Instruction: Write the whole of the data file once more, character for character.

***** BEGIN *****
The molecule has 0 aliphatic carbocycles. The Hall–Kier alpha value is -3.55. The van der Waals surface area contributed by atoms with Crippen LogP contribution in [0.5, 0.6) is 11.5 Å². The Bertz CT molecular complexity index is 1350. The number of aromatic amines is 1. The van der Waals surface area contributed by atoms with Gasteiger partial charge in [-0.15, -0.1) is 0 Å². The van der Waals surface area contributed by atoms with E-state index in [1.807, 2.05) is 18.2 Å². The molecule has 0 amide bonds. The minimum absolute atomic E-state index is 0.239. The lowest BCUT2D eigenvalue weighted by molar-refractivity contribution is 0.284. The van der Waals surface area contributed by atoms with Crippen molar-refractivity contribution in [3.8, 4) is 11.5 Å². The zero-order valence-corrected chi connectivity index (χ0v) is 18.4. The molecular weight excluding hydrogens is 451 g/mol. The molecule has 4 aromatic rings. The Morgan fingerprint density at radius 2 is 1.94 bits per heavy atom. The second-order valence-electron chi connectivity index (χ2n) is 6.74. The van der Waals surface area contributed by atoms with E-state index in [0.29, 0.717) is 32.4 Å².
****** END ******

The molecule has 0 aliphatic carbocycles. The Hall–Kier alpha value is -3.55. The van der Waals surface area contributed by atoms with Crippen LogP contribution in [0.5, 0.6) is 11.5 Å². The Bertz CT molecular complexity index is 1350. The number of aromatic amines is 1. The van der Waals surface area contributed by atoms with Gasteiger partial charge in [-0.15, -0.1) is 0 Å². The van der Waals surface area contributed by atoms with E-state index in [1.807, 2.05) is 18.2 Å². The molecule has 0 amide bonds. The minimum absolute atomic E-state index is 0.239. The lowest BCUT2D eigenvalue weighted by molar-refractivity contribution is 0.284. The van der Waals surface area contributed by atoms with Crippen molar-refractivity contribution in [3.8, 4) is 11.5 Å². The zero-order valence-corrected chi connectivity index (χ0v) is 18.4. The molecular weight excluding hydrogens is 451 g/mol. The molecule has 4 aromatic rings. The Morgan fingerprint density at radius 2 is 1.94 bits per heavy atom. The second-order valence-electron chi connectivity index (χ2n) is 6.74. The van der Waals surface area contributed by atoms with E-state index in [0.29, 0.717) is 32.4 Å².